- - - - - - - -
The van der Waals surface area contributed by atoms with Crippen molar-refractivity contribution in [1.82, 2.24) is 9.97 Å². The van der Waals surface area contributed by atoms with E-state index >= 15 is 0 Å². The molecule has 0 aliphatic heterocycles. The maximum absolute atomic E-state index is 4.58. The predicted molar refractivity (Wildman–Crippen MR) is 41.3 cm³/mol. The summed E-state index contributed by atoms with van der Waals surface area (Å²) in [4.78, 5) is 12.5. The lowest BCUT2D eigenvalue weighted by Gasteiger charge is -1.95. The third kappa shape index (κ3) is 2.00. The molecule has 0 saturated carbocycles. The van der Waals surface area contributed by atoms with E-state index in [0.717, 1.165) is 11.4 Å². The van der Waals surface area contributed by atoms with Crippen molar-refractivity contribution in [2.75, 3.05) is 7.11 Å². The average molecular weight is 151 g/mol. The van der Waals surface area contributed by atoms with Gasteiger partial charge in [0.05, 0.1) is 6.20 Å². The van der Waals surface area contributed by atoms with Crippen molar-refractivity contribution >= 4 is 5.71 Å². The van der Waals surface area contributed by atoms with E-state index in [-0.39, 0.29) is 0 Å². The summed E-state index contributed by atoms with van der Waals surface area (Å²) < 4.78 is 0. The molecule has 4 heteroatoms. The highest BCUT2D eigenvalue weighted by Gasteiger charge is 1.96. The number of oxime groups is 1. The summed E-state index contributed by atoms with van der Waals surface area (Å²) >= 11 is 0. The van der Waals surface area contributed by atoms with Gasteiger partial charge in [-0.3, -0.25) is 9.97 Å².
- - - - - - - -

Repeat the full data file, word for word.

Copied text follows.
The van der Waals surface area contributed by atoms with Crippen molar-refractivity contribution in [1.82, 2.24) is 9.97 Å². The van der Waals surface area contributed by atoms with E-state index >= 15 is 0 Å². The molecule has 0 aliphatic heterocycles. The maximum absolute atomic E-state index is 4.58. The predicted molar refractivity (Wildman–Crippen MR) is 41.3 cm³/mol. The summed E-state index contributed by atoms with van der Waals surface area (Å²) in [4.78, 5) is 12.5. The lowest BCUT2D eigenvalue weighted by Gasteiger charge is -1.95. The third kappa shape index (κ3) is 2.00. The molecule has 0 saturated carbocycles. The van der Waals surface area contributed by atoms with E-state index in [0.717, 1.165) is 11.4 Å². The van der Waals surface area contributed by atoms with Crippen molar-refractivity contribution in [2.75, 3.05) is 7.11 Å². The average molecular weight is 151 g/mol. The van der Waals surface area contributed by atoms with Gasteiger partial charge in [0.05, 0.1) is 6.20 Å². The van der Waals surface area contributed by atoms with Crippen molar-refractivity contribution >= 4 is 5.71 Å². The van der Waals surface area contributed by atoms with E-state index in [-0.39, 0.29) is 0 Å². The summed E-state index contributed by atoms with van der Waals surface area (Å²) < 4.78 is 0. The molecule has 4 heteroatoms. The highest BCUT2D eigenvalue weighted by Gasteiger charge is 1.96. The number of oxime groups is 1. The summed E-state index contributed by atoms with van der Waals surface area (Å²) >= 11 is 0. The van der Waals surface area contributed by atoms with Gasteiger partial charge in [-0.3, -0.25) is 9.97 Å².